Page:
Touch gestures in communicating emotional intention via vibrotactile stimulation
Research output: Contribution to journal › Article › Scientific › peer-review
|Number of pages||12|
|Journal||International Journal of Human-Computer Studies|
|Publication status||Published - 2013|
|Publication type||A1 Journal article-refereed|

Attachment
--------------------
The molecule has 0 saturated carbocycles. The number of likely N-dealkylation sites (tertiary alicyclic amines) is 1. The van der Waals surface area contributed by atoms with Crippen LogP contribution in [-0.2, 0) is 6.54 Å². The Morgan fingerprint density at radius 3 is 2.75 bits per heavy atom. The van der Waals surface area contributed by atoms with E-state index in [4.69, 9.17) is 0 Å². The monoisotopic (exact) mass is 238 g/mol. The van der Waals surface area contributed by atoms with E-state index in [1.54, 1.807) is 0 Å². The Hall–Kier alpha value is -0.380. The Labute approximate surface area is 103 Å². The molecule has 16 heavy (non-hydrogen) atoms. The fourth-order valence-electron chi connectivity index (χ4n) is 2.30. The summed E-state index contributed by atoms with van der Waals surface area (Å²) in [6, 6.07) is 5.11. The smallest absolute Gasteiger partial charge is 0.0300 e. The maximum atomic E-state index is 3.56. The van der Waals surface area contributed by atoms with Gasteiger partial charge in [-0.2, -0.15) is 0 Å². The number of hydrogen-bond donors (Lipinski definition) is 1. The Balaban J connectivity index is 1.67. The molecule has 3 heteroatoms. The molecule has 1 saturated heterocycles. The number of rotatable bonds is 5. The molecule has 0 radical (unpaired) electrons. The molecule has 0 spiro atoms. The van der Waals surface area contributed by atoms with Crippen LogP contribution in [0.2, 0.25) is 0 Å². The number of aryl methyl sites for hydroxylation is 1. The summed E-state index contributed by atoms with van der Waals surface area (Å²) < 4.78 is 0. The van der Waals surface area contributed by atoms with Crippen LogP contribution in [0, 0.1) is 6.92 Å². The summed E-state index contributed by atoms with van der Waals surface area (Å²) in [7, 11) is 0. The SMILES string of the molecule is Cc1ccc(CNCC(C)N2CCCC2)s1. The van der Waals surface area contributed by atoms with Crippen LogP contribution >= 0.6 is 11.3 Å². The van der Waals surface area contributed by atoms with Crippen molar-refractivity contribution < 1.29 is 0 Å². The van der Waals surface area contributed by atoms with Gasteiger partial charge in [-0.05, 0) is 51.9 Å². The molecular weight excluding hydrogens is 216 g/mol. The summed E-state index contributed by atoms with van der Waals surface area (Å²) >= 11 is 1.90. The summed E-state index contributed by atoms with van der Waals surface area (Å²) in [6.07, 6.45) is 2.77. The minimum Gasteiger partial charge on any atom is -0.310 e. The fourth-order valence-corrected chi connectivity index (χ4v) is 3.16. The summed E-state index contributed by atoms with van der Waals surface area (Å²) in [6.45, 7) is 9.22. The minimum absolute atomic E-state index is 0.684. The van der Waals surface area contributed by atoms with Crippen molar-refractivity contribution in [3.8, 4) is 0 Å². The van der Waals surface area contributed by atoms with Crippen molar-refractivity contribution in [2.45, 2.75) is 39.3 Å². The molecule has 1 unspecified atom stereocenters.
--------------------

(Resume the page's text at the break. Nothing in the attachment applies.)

Remote communication between people typically relies on audio and vision although current mobile devices are increasingly based on detecting different touch gestures such as swiping. These gestures could be adapted to interpersonal communication by using tactile technology capable of producing touch stimulation to a user's hand. It has been suggested that such mediated social touch would allow for new forms of emotional communication. The aim was to study whether vibrotactile stimulation that imitates human touch can convey intended emotions from one person to another. For this purpose, devices were used that converted touch gestures of squeeze and finger touch to vibrotactile stimulation. When one user squeezed his device or touched it with finger(s), another user felt corresponding vibrotactile stimulation on her device via four vibrating actuators. In an experiment, participant dyads comprising a sender and receiver were to communicate variations in the affective dimensions of valence and arousal using the devices. The sender's task was to create stimulation that would convey unpleasant, pleasant, relaxed, or aroused emotional intention to the receiver. Both the sender and receiver rated the stimulation using scales for valence and arousal so that the match between sender's intended emotions and receiver's interpretations could be measured. The results showed that squeeze was better at communicating unpleasant and aroused emotional intention, while finger touch was better at communicating pleasant and relaxed emotional intention. The results can be used in developing technology that enables people to communicate via touch by choosing touch gesture that matches the desired emotion.